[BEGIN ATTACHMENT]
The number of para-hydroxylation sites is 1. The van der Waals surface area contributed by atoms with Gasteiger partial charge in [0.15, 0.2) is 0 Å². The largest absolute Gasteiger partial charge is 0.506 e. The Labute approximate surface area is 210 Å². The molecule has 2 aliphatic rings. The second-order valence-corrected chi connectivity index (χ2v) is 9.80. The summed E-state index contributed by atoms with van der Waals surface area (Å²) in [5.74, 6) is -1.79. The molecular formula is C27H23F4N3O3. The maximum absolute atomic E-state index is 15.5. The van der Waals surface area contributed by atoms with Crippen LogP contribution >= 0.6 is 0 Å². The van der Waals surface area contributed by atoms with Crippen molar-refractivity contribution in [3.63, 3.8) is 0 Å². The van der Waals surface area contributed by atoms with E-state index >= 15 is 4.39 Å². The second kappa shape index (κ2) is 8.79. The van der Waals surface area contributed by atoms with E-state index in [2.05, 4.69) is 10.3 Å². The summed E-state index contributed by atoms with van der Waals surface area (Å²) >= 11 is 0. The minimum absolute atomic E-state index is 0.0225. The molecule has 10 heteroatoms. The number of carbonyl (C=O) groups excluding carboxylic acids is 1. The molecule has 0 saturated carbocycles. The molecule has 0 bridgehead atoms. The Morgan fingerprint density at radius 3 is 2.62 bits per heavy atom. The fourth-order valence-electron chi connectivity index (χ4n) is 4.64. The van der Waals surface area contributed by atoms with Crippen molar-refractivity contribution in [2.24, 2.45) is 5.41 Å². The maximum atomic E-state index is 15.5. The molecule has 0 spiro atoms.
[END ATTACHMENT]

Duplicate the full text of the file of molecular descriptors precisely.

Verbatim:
The number of para-hydroxylation sites is 1. The van der Waals surface area contributed by atoms with Gasteiger partial charge in [0.15, 0.2) is 0 Å². The largest absolute Gasteiger partial charge is 0.506 e. The Labute approximate surface area is 210 Å². The molecule has 2 aliphatic rings. The second-order valence-corrected chi connectivity index (χ2v) is 9.80. The summed E-state index contributed by atoms with van der Waals surface area (Å²) in [5.74, 6) is -1.79. The molecular formula is C27H23F4N3O3. The maximum absolute atomic E-state index is 15.5. The van der Waals surface area contributed by atoms with Crippen LogP contribution >= 0.6 is 0 Å². The van der Waals surface area contributed by atoms with Crippen molar-refractivity contribution in [3.63, 3.8) is 0 Å². The van der Waals surface area contributed by atoms with E-state index >= 15 is 4.39 Å². The second kappa shape index (κ2) is 8.79. The van der Waals surface area contributed by atoms with E-state index in [2.05, 4.69) is 10.3 Å². The summed E-state index contributed by atoms with van der Waals surface area (Å²) >= 11 is 0. The minimum absolute atomic E-state index is 0.0225. The molecule has 10 heteroatoms. The number of carbonyl (C=O) groups excluding carboxylic acids is 1. The molecule has 0 saturated carbocycles. The molecule has 0 bridgehead atoms. The Morgan fingerprint density at radius 3 is 2.62 bits per heavy atom. The fourth-order valence-electron chi connectivity index (χ4n) is 4.64. The van der Waals surface area contributed by atoms with Crippen molar-refractivity contribution in [2.24, 2.45) is 5.41 Å². The maximum atomic E-state index is 15.5. The molecule has 0 spiro atoms.